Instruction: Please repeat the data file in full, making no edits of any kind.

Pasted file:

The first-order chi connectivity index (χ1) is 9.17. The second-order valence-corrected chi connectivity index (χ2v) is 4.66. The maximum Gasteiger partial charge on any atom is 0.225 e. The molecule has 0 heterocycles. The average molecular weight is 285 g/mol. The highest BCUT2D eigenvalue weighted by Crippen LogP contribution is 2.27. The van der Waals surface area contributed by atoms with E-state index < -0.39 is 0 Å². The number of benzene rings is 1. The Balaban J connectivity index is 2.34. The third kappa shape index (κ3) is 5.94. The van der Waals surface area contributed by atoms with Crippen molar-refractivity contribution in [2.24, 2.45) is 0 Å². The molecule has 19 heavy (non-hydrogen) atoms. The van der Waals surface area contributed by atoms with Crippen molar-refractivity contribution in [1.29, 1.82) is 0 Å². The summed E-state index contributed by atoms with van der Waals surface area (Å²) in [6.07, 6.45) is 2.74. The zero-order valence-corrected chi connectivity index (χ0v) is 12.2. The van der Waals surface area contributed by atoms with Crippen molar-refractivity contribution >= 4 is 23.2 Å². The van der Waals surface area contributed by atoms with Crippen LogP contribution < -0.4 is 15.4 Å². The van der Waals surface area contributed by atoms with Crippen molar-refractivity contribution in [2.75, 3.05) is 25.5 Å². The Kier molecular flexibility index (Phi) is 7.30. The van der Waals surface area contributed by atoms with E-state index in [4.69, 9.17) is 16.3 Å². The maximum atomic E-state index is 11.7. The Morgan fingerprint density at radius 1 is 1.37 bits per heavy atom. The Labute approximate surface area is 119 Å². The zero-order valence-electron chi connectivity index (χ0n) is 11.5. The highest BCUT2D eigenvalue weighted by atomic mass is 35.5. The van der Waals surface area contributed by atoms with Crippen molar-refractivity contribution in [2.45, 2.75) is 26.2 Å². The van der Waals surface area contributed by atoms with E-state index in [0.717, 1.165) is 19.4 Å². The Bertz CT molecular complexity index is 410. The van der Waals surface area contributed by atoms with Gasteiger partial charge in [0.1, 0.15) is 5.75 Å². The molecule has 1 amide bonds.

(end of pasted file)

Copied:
The first-order chi connectivity index (χ1) is 9.17. The second-order valence-corrected chi connectivity index (χ2v) is 4.66. The maximum Gasteiger partial charge on any atom is 0.225 e. The molecule has 0 heterocycles. The average molecular weight is 285 g/mol. The highest BCUT2D eigenvalue weighted by Crippen LogP contribution is 2.27. The van der Waals surface area contributed by atoms with E-state index < -0.39 is 0 Å². The number of benzene rings is 1. The Balaban J connectivity index is 2.34. The third kappa shape index (κ3) is 5.94. The van der Waals surface area contributed by atoms with Crippen molar-refractivity contribution in [2.24, 2.45) is 0 Å². The molecule has 19 heavy (non-hydrogen) atoms. The van der Waals surface area contributed by atoms with Crippen molar-refractivity contribution in [1.29, 1.82) is 0 Å². The summed E-state index contributed by atoms with van der Waals surface area (Å²) in [6.07, 6.45) is 2.74. The zero-order valence-corrected chi connectivity index (χ0v) is 12.2. The van der Waals surface area contributed by atoms with Crippen molar-refractivity contribution >= 4 is 23.2 Å². The van der Waals surface area contributed by atoms with Crippen LogP contribution < -0.4 is 15.4 Å². The van der Waals surface area contributed by atoms with Crippen molar-refractivity contribution in [2.75, 3.05) is 25.5 Å². The Kier molecular flexibility index (Phi) is 7.30. The van der Waals surface area contributed by atoms with E-state index in [4.69, 9.17) is 16.3 Å². The maximum atomic E-state index is 11.7. The Morgan fingerprint density at radius 1 is 1.37 bits per heavy atom. The Labute approximate surface area is 119 Å². The zero-order valence-electron chi connectivity index (χ0n) is 11.5. The highest BCUT2D eigenvalue weighted by atomic mass is 35.5. The van der Waals surface area contributed by atoms with Crippen molar-refractivity contribution in [2.45, 2.75) is 26.2 Å². The van der Waals surface area contributed by atoms with E-state index in [0.717, 1.165) is 19.4 Å². The Bertz CT molecular complexity index is 410. The van der Waals surface area contributed by atoms with Gasteiger partial charge in [0.1, 0.15) is 5.75 Å². The molecule has 1 amide bonds.